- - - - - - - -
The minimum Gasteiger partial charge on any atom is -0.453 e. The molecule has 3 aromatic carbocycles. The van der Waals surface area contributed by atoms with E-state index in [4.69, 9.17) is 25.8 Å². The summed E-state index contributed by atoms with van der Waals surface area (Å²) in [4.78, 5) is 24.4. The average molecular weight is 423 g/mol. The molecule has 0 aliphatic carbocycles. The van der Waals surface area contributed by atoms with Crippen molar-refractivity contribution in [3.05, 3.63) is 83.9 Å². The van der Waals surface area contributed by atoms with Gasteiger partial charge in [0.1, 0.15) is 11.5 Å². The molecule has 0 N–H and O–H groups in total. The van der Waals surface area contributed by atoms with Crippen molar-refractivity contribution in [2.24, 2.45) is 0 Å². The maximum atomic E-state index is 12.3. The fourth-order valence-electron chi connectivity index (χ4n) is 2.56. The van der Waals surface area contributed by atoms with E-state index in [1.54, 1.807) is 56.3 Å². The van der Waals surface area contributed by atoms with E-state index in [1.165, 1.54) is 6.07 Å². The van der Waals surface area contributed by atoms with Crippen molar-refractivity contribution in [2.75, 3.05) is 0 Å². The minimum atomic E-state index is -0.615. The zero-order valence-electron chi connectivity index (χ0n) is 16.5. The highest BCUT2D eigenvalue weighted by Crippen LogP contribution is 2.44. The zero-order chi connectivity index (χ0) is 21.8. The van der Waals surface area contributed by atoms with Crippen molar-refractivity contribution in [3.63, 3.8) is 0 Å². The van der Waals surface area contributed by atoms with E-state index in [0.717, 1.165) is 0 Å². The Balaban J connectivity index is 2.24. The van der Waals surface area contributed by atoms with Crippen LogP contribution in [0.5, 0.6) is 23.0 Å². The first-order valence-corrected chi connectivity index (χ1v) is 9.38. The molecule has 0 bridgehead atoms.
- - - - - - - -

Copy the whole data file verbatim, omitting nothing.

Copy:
The minimum Gasteiger partial charge on any atom is -0.453 e. The molecule has 3 aromatic carbocycles. The van der Waals surface area contributed by atoms with E-state index in [4.69, 9.17) is 25.8 Å². The summed E-state index contributed by atoms with van der Waals surface area (Å²) in [4.78, 5) is 24.4. The average molecular weight is 423 g/mol. The molecule has 0 aliphatic carbocycles. The van der Waals surface area contributed by atoms with Crippen molar-refractivity contribution in [3.05, 3.63) is 83.9 Å². The van der Waals surface area contributed by atoms with Gasteiger partial charge in [0.1, 0.15) is 11.5 Å². The molecule has 0 N–H and O–H groups in total. The van der Waals surface area contributed by atoms with Crippen molar-refractivity contribution in [2.24, 2.45) is 0 Å². The maximum atomic E-state index is 12.3. The fourth-order valence-electron chi connectivity index (χ4n) is 2.56. The van der Waals surface area contributed by atoms with E-state index in [1.54, 1.807) is 56.3 Å². The van der Waals surface area contributed by atoms with E-state index in [1.165, 1.54) is 6.07 Å². The van der Waals surface area contributed by atoms with Crippen molar-refractivity contribution in [2.75, 3.05) is 0 Å². The minimum atomic E-state index is -0.615. The zero-order valence-electron chi connectivity index (χ0n) is 16.5. The highest BCUT2D eigenvalue weighted by Crippen LogP contribution is 2.44. The zero-order chi connectivity index (χ0) is 21.8. The van der Waals surface area contributed by atoms with Crippen molar-refractivity contribution in [3.63, 3.8) is 0 Å². The van der Waals surface area contributed by atoms with E-state index in [0.717, 1.165) is 0 Å². The Balaban J connectivity index is 2.24. The van der Waals surface area contributed by atoms with Crippen LogP contribution in [0.5, 0.6) is 23.0 Å². The first-order valence-corrected chi connectivity index (χ1v) is 9.38. The molecule has 0 bridgehead atoms.